Training, Professionalism, and Experience
Polk County Sheriff’s Detention Deputies have received extensive training, development, and education, making them extremely well equipped to provide a higher level of care and custody at a much lower cost. For example, a Polk County Sheriff’s Office Detention Deputy working in juvenile custody areas will have a minimum of 832 hours of training, in addition to 39 hours of annual retraining for every additional year employed, mandatory FDLE retraining, and other optional training that he or she may take. This can be compared to the Department of Juvenile Justice minimum requirement for DJJ Detention Officers: They are required to receive two phases of training comprised of 120 hours each, for a total of 240 total hours.
The Polk County Sheriff’s Office maintains eight professional independent accreditations, placing it in the top one-tenth of one percent in the nation. All eight accrediting bodies conduct independent inspections and operational audits of the agency. The Sheriff’s Office maintains the following accreditations directly related to jail operations: Florida Corrections Accreditation Commission, Inc., National Commission on Correctional Health Care, National Institute of Governmental Purchasing, Inc., and Public Safety Training Academy Accreditation Program. Additionally, all jail facilities, including the Juvenile Detention facility, will comply with, and be inspected by, Florida Model Jail Standards. The Sheriff’s Office is also accredited by the Commission on Accreditation for Law Enforcement Agencies, Inc., the Commission for Florida Law Enforcement Accreditation, Inc., the Public Safety Communications Accreditation Program, and the National Academy of Emergency Medical Dispatch. The PCSO is also one of only four law enforcement agencies in the nation (and the only Sheriff’s Office) that have received dual “Flagship” designations from CALEA and PSCAP.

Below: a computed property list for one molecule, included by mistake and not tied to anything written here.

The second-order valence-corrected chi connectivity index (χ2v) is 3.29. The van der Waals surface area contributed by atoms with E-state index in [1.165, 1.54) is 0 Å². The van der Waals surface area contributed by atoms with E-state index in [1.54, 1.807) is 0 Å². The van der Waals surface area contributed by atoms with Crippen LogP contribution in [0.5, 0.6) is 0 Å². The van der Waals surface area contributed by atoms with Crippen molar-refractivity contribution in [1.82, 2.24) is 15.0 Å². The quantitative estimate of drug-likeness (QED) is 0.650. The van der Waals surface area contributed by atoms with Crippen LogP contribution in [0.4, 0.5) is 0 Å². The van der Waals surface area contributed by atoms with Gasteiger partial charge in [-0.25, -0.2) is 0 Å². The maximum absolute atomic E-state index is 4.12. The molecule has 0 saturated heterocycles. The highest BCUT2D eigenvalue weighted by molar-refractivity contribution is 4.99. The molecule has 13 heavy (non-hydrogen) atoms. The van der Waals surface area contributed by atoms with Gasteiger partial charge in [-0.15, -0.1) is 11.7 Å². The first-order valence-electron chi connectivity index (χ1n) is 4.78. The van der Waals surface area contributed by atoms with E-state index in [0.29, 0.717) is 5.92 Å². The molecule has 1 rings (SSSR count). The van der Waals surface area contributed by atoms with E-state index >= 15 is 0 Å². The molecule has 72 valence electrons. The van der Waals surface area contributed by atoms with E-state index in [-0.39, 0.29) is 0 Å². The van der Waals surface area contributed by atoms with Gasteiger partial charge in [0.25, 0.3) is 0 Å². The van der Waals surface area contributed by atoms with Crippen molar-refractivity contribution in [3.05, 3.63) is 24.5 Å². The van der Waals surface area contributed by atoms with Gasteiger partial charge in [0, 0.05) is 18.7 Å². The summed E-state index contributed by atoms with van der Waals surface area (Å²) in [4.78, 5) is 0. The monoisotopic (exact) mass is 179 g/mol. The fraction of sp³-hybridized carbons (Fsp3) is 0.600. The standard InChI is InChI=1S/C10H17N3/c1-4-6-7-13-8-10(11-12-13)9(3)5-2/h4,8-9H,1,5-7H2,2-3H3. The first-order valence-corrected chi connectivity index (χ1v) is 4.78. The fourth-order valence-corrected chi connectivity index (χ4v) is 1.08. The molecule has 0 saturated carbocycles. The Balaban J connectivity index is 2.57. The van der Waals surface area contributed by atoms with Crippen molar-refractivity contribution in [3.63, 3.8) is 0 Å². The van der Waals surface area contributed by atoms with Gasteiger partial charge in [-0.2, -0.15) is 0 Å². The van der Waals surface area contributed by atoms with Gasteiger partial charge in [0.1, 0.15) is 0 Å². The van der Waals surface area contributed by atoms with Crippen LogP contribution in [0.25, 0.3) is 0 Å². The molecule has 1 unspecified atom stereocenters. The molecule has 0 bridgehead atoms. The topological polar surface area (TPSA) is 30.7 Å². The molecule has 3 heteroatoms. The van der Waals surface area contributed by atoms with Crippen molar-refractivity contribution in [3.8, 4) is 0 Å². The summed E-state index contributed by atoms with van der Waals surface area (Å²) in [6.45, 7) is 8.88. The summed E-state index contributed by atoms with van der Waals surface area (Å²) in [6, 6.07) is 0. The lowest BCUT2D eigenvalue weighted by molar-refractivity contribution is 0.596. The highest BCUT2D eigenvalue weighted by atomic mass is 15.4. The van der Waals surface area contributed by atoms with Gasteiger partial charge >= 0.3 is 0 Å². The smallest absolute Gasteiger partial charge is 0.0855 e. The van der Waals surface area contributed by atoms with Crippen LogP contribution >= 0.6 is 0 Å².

By way of comparison, the Department of Juvenile Justice has no outside accreditations.
“Accreditation is vitally important to the integrity of an organization. These are outside, independent, and professional associations that compare our practices with the industry’s best practices. Would anyone want to go to an unaccredited hospital? Would you want to be treated by an unaccredited doctor? Of course not. Professionalism and Accreditation matters.” --Sheriff Grady Judd